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2015’s Best Games: Dying Light

To round off the year, we’re taking a look back at our favourite games of 2015 – it’s been a hell of a year! Next up, Techland gets zombies right…

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This isn’t Dead Island 2. We know, it seems a little redundant to tell you that when the title of the game is in big letters above these very words, but apparently it’s necessary. Dead Island was fun, and it certainly has its place among the dumb zombie games of the world, but for all that Dying Light looks kind of similar and comes from Techland, you absolutely can’t go into it thinking that it’s just more of the same. That’s how you get annoyed. Then bored. And then you die. A lot.

To be fair, there are a hell of a lot of similarities to Dead Island, but they’re superficial at best. Facial animations, for example are still absolutely laughable; in a city filled with zombies, it’s the real people that are gurning, eye-rolling weirdos. And the story is an absolute heap of junk. You’re a good guy doing bad things while getting inexplicably tight with the local gangs extremely quickly. There’s also the bizarre dichotomy of being told ‘You have X amount of time to get this done’, while the time mechanics in-game require a day/night cycle. So your new storyline quest friends are all ‘Crane, help us! We’ve got to get this done as quickly as we can!’, in their atrociously written/acted lines, but you can be off with your sidequest friends and they’re just like ‘Yeah, bring back my bag from a super zombified place. No rush, mate.’ Which is a shame, because it’s an easy negative to pick up on that doesn’t actually matter to the fun you can be having; Dying Light has got so much more going on.

For starters, you need to be afraid of the zombies. You might be a big buff mandude (obvs), but you’re weak as hell to start off with. You’ll find a crappy old pipe, start wailing on zombies because hey, that’s what you do. And you might take a few out, start to get into the swing of things, but now there are shitloads more. And they keep coming. Oh god, you have to get out of here. Ah, wait, no – they’re biting you to death. Wipe to black. And you’re back in the nearest safehouse. Which, if you haven’t secured a closer one yet by booting all the zombies out of it, might be absolutely miles away. At the earlier stages of the game, while you can carry an absurd amount of baseball bats and lead pipes around with you, you need to accept that you’re just a dude, and running into a pile of zombies to mow them down with your mighty strength and nonsense weapons might feel initially awesome, but that’s not this game. That’s Dead Rising.

There’s a hell of a lot more care been taken here with pacing and progression, but if you play it like any other zombie game, charging into the fight immediately, then you’re just going to wonder why it’s so terrible. Using guns is a good example: you likely won’t find a gun until a certain point of the game, which leads to a section based around shooting. And it’s awesome. But then you’re going to run into tougher enemies. This ever-escalating cold war of skills vs enemies is great; the pace of Dying Light is incredibly well-balanced, and as is always the case with having to earn your skills, it feels so empowering once you master something new and then have to rise to a new challenge. Levelling up is also remarkably well thought out. You’ve got three skill trees – for Survival, Agility, and Power – and they all level up separately as you do more of those individual things. So if you choose to ignore the crafting side of things and just go freerunning around the city, you’re going to level up your Agility skill tree slightly quicker, leading to being better at it and therefore doing more of it, and so on. And by the time you’re at the bottom of one of your skill trees you’ll have a very different game/playstyle going on to someone else, catered to how you want to play.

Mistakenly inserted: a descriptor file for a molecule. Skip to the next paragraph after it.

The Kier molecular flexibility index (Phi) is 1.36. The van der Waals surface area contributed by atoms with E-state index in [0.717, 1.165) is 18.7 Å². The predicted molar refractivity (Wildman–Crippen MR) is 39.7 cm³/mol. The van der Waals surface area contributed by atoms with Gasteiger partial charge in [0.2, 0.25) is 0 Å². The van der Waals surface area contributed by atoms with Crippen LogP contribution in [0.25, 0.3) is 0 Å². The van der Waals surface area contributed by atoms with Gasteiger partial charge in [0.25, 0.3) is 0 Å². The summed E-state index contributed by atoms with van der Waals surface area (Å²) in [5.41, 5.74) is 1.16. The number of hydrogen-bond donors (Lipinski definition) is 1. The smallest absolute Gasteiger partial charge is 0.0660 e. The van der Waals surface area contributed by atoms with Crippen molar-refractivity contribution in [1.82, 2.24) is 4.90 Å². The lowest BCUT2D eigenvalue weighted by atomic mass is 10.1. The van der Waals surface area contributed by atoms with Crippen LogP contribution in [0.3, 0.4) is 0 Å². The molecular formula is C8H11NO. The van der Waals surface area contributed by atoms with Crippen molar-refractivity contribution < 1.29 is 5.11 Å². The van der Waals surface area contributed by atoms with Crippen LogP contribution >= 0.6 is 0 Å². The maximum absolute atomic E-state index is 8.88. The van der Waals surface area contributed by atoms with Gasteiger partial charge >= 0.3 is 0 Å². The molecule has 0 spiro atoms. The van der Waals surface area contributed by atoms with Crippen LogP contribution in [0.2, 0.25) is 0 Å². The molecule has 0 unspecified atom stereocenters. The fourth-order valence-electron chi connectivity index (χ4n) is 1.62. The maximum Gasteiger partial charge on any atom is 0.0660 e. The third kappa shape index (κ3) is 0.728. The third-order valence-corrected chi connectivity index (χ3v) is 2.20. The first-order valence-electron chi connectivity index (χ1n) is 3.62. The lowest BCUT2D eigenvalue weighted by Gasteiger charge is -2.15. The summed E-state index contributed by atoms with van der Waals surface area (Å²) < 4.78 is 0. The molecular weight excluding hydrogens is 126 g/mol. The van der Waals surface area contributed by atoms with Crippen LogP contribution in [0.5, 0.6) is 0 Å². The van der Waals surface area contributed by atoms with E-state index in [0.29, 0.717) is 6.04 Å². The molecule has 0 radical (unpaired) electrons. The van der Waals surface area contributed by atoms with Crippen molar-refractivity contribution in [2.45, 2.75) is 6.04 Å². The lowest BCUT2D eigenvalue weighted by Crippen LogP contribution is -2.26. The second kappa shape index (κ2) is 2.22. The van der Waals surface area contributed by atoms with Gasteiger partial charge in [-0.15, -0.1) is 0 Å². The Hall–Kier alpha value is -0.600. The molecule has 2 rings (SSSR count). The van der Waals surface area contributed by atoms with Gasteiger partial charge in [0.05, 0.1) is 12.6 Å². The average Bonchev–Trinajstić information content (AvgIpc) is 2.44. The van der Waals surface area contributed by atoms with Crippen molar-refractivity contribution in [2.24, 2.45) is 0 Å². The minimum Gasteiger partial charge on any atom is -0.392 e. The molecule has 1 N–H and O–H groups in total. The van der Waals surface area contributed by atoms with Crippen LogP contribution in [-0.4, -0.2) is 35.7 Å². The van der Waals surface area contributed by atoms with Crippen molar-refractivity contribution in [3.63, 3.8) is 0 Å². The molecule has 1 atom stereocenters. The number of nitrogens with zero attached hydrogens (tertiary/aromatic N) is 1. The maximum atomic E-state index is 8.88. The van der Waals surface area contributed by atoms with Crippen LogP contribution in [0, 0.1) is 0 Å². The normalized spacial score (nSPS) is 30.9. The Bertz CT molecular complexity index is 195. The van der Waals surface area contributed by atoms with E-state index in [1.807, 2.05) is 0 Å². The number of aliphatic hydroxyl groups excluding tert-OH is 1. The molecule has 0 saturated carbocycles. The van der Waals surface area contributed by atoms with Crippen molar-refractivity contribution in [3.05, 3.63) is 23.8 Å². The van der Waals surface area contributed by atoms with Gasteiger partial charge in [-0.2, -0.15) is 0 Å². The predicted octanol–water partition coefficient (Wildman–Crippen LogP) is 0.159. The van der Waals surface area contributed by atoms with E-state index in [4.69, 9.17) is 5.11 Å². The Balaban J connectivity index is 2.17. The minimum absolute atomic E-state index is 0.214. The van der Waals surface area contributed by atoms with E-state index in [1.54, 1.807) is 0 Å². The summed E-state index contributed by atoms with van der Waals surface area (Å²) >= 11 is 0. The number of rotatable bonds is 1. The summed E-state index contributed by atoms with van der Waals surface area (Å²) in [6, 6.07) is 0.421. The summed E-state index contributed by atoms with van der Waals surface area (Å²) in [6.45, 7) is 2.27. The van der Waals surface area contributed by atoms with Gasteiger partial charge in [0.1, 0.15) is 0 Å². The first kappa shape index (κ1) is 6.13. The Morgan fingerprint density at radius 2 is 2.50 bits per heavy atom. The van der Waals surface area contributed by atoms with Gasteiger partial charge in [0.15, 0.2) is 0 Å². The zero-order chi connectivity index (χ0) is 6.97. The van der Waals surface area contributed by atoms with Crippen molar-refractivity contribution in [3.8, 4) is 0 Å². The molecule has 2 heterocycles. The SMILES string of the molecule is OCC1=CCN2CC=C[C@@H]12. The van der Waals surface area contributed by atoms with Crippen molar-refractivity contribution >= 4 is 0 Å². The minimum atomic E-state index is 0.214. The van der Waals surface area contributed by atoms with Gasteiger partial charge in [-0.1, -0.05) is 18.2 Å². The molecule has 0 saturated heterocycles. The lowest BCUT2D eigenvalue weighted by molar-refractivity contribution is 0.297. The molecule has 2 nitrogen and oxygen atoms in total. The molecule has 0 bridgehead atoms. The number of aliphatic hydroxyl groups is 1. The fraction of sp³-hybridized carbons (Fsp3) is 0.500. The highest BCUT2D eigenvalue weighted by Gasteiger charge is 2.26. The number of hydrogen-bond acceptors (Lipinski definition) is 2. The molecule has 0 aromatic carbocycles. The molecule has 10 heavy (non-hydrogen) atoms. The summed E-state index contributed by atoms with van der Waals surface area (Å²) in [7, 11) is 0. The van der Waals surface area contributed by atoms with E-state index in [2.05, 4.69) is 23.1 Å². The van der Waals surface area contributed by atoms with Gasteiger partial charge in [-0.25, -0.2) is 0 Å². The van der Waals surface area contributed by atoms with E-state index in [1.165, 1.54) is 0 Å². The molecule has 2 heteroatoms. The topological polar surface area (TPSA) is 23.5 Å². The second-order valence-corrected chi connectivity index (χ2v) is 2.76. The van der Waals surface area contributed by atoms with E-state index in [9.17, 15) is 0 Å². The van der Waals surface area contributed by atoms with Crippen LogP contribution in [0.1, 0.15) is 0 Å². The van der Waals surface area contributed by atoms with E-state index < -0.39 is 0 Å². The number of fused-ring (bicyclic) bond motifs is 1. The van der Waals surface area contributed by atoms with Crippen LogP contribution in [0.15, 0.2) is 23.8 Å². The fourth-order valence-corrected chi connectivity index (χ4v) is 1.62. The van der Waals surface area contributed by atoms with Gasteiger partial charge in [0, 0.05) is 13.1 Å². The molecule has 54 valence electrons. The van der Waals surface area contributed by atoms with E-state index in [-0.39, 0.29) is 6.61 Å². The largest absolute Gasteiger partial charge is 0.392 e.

Movement itself is so natural around the city that it becomes second nature incredibly quickly, almost to Techland’s detriment, as you just don’t notice how easy and smooth it is because you’re too busy just doing it. It’s primarily a means of travelling, though there are a few platforming elements, but it’s generous with hit detection. We had an unfortunate twenty minutes of getting stuck in a few things but aside from that, traversal of the city is ridiculously enjoyable, despite the initial ‘Oh god, aren’t we done with parkour yet?’ feeling. Just ignore that, it’s only your silly self being a grumpy bastard, because how else are you alone going to travel around like a badass in a zombie apocalypse? All the alternatives are even dumber, while the freerunning thing actually does feel really fluid.

As great as the lack of handholding is in Dying Light, Techland still has to work out some kinks; it makes no sense to suddenly throw in a cool stealth section or a gunfight, but not actually say that’s what it is. Here’s a corridor full of zombies – SPLAT! SQUISH! YEAH! – and now here’s a bit where you need to be really sneak – nope, you went in hot, you’re dead. Oh, and they’re still on high alert for you. Great. Still, it’s ridiculously refreshing to get find this sort of game not only challenging, but as well paced as it is. Dying Light is a hell of a lot of fun, and we didn’t even get around to talking about the online Be The Zombie mode (which is exactly how it sounds and so good). Just remember: it’s not Dead Island. It’s a proper goddamn zombie apocalypse and you need to level up.

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